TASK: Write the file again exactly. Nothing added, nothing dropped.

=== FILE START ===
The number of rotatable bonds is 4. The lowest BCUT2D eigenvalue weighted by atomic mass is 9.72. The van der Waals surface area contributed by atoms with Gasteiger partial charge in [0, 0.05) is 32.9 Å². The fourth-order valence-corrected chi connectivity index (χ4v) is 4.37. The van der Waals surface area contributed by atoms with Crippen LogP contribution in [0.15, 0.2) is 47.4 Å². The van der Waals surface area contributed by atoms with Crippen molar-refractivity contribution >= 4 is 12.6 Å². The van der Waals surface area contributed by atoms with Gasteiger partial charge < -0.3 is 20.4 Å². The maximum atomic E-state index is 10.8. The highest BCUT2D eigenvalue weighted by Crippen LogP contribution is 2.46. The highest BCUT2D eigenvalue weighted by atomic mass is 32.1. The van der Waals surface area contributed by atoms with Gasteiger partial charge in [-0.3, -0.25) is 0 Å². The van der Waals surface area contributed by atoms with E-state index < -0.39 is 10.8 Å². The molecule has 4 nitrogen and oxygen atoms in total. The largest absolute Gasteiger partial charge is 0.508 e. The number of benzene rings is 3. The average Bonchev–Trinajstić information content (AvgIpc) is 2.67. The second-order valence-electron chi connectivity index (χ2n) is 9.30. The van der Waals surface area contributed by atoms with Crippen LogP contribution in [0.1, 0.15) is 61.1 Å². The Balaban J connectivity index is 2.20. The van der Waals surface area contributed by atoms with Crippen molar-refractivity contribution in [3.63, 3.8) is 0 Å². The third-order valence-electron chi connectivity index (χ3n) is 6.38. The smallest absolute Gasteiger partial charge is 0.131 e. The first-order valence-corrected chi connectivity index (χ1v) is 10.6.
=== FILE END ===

The number of rotatable bonds is 4. The lowest BCUT2D eigenvalue weighted by atomic mass is 9.72. The van der Waals surface area contributed by atoms with Gasteiger partial charge in [0, 0.05) is 32.9 Å². The fourth-order valence-corrected chi connectivity index (χ4v) is 4.37. The van der Waals surface area contributed by atoms with Crippen LogP contribution in [0.15, 0.2) is 47.4 Å². The van der Waals surface area contributed by atoms with Crippen molar-refractivity contribution >= 4 is 12.6 Å². The van der Waals surface area contributed by atoms with Gasteiger partial charge < -0.3 is 20.4 Å². The maximum atomic E-state index is 10.8. The highest BCUT2D eigenvalue weighted by Crippen LogP contribution is 2.46. The highest BCUT2D eigenvalue weighted by atomic mass is 32.1. The van der Waals surface area contributed by atoms with Gasteiger partial charge in [-0.3, -0.25) is 0 Å². The van der Waals surface area contributed by atoms with E-state index < -0.39 is 10.8 Å². The molecule has 4 nitrogen and oxygen atoms in total. The largest absolute Gasteiger partial charge is 0.508 e. The number of benzene rings is 3. The average Bonchev–Trinajstić information content (AvgIpc) is 2.67. The second-order valence-electron chi connectivity index (χ2n) is 9.30. The van der Waals surface area contributed by atoms with Crippen LogP contribution in [0.1, 0.15) is 61.1 Å². The Balaban J connectivity index is 2.20. The van der Waals surface area contributed by atoms with Crippen molar-refractivity contribution in [3.63, 3.8) is 0 Å². The third-order valence-electron chi connectivity index (χ3n) is 6.38. The smallest absolute Gasteiger partial charge is 0.131 e. The first-order valence-corrected chi connectivity index (χ1v) is 10.6.